The Universe is 13.77 billion years old.
That’s the conclusion from a team of astronomers working 17,030 ft./5,190 meters above Chile’s Atacama Desert using a telescope to detect the oldest light in the Universe.
Give or take 40 million years, that is.
The European Space Agency’s Planck satellite measured remnants of the Big Bang from 2009 through 2013 and came up with the same number—13.77 billion years.
So who is right? Why do different methods of measuring the expansion of the Universe give different results?
This new measurement, made using the National Science Foundation’s Atacama Cosmology Telescope (ACT), may appear to confirm Planck’s calculation.
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However, it may suggest that astronomers are on the verge of a new discovery in cosmology that could change our understanding of how the Universe works.
Why? Let’s look at what’s been discovered—and how.
Published in the Journal of Cosmology and Astroparticle Physics, this new research re-asserts the figure of 13.77 billion years. “Now we’ve come up with an answer where Planck and ACT agree,” said Simone Aiola, a researcher at the Flatiron Institute’s Center for Computational Astrophysics and first author of one of two papers. “It speaks to the fact that these difficult measurements are reliable.”
Calculating the age of the Universe requires working out how fast it’s expanding.
That figure is known as the Hubble Constant, named after American astronomer Edwin Hubble’s observation in the 1920s that galaxies are moving away from the Earth.
To work out how fast that’s happening requires selecting anchors of light in the night sky, such as stars, galaxies and globular clusters. This is known as the cosmic distance ladder—you begin close by and move further out into the Universe, though you’re only ever looking at objects that came into being billions of years after the Universe itself.
These are so-called local Universe measurements.
These local measurements tend to result in calculations of a larger Hubble Constant—and that means a faster moving, and therefore a younger, Universe.
The new study—and that by Planck—measures light from the distant Universe. The leftover radiation from the Big Bang—nature’s oldest light—is termed the cosmic microwave background (CMB).
The CMB is a faint glow of light—very long wavelength microwave radiation—that fills the Universe, and is strong evidence for the Big Bang theory.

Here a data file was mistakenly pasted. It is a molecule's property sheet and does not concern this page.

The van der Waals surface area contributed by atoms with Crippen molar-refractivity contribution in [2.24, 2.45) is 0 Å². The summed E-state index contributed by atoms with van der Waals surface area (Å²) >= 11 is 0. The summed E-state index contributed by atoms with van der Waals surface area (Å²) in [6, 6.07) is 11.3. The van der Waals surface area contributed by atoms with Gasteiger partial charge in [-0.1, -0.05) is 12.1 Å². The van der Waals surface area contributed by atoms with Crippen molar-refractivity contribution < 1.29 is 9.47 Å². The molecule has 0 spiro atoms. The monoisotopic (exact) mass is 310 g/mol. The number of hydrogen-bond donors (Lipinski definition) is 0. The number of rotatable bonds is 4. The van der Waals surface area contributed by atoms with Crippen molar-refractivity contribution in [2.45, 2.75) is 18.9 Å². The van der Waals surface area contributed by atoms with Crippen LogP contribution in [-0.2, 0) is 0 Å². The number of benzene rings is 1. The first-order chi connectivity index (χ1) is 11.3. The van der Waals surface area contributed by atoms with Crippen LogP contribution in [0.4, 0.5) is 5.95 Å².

It’s so much closer to the origin of the Universe than stars and galaxies.
By resolving the CMB in a higher resolution than ever, the astronomers involved in this latest study were able to carefully study variations in the polarization of its light. They used the spacing between these variations to calculate how far light from the CMB traveled to reach Earth—and thus to calculate a new estimate for the Universe’s age.
The study’s figure for the Hubble Constant suggest that an object 1 megaparsec (around 3.26 million light-years) from Earth is moving away from us at 67.6 kilometers per second. Planck found the Hubble Constant to be a very similar 67.4 km/s/Mpc in 2018, whereas the 2019 figure— inferred from measurements of Cepheid variable stars—was 74 km/s/Mpc. Another 2019 study using red giant stars found the Hubble Constant to be 69.8 km/s/Mpc.
A larger Hubble Constant means a faster moving, and therefore a younger, Universe.
“We find an expansion rate that is right on the estimate by the Planck satellite team. This gives us more confidence in measurements of the Universe’s oldest light,” said Choi, who expressed no preference for any specific value. “It was going to be interesting one way or another,” he added.
This is the first time that two independent CMB measurements have found consistently lower Hubble constants than local Universe measurements.
The discrepancies between estimates for the Universe’s expansion rate—and therefore its age—suggest that astronomers may need a new interpretation of the Universe’s fundamental properties.
“The growing tension between these distant versus local measurements of the Hubble constant suggests that we may be on the verge of a new discovery in cosmology that could change our understanding of how the Universe works,” said Michael Niemack, associate professor of physics and astronomy, and co-author on the two preliminary papers.
It could be that measurements of both the CMB and local objects merely need more accuracy.
The ACT, a six-meter diameter telescope on Cerro Toco in the Atacama Desert of northern Chile, will continue making ever-higher resolution measurements of the CMB.
Meanwhile, NASA’s upcoming mission, the Wide Field Infrared Survey Telescope (WFIRST), scheduled to launch in the mid-2020s, will better explore the value of the Hubble constant across cosmic time by collecting more data on new Type Ia supernovae, Cepheid variables, and red giant stars to fundamentally improve distance measurements to galaxies near and far.
Wishing you clear skies and wide eyes.